Washington, November 22, 1843.
My Dear Sir: My absence will plead my apology for this delay in expressing to you my cordial approbation of your plan for the publication of the Laws of the United States. I have no suggestions to add to those furnished by Mr. Justice Story.
"Of the importance of the proposed work, all who have occasion to consult the public laws must be aware; of its necessity, those who are charged with the performance of public duties are daily made conscious; and I regard it as matter of just congratulation, that it is to be undertaken by one upon whose professional intelligence and enlarged experience the public may so cofidently rely."
Lindenwald, December 16, 1843.
"Dear Sir: I have, at your request, examined the plan of your proposed edition of the Laws of the United States, and think it a very excellent one.
"Sincerely wishing you success in your undertaking, I am," &c.
"Portland, December 12, 1843.
"Dear Sir: I am glad to learn from you that you propose to publish a new edition of the Statutes of the United States at large. It has now become difficult to obtain a complete copy of all the laws passed from the commencement of the Government; and although Story’s edition of the laws, now in common use, is the most convenient for ordinary purposes, yet it is sometimes necessary to recur to obsolete laws, not included in that edition. It is very important that the whole series of laws, from the commencement of the government, shall be preserved in a permanent form. You propose to give a complete edition, with references to the jurisprudence of the courts, which will add much to its value. It is an enterprise well worthy of the patronage of the public, and especially of the government."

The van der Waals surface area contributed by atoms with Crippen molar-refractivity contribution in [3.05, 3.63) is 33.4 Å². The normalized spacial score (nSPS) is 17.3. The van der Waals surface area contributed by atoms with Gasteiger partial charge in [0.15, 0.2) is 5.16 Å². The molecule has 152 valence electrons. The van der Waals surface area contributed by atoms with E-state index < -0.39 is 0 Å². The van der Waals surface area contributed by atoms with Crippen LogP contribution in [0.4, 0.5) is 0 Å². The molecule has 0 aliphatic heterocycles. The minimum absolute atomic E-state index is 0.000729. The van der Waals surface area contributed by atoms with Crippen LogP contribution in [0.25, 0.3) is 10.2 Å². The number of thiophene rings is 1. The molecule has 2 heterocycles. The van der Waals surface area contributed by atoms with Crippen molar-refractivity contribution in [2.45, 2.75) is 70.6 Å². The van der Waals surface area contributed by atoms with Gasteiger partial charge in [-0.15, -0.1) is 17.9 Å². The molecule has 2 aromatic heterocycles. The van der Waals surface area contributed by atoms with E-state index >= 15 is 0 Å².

Washington, January 20, 1844
"Dear Sir: I have read your proposals to publish 'the Statutes of the United States at large' with much interest. The arrangement, I think, is excellent, and the annexation of notes at the foot of each page, showing the construction of the statutes by the federal courts, will add much to the value of the work. This enterprise will be attended with great expense; but the great ability of the work, and an increasing demand for it, will, I trust, in a short time reimburse your expenditures. The work, as you well remark, will be national, and I hope it will receive, as it well deserves, the patronage of the legal profession and of the constituted authorities of the country."
Mobile, January 4, 1844.
"Dear Sir: I have examined your plan for the publication of 'the Statutes of the United States at large' and am satisfied that the plan is judicious, and that the work is much needed. The chronological order in which the laws will be arranged, and your foot and marginal notes, will enable any person desirous to know what the law is at the present day readily to obtain that information.
"The work, in my opinion, merits the patronage of the public; and, as it will be a highly useful work, I cannot doubt that it will be liberally afforded."
Boston, December 4, 1843.
"My Dear Sir: I have examined your plan for an edition of the Statutes of the United States at large, and it meets my cordial approbation.
"Such a work is very much needed, and must be of great utility to all who may have occasion to investigate the laws of the United States."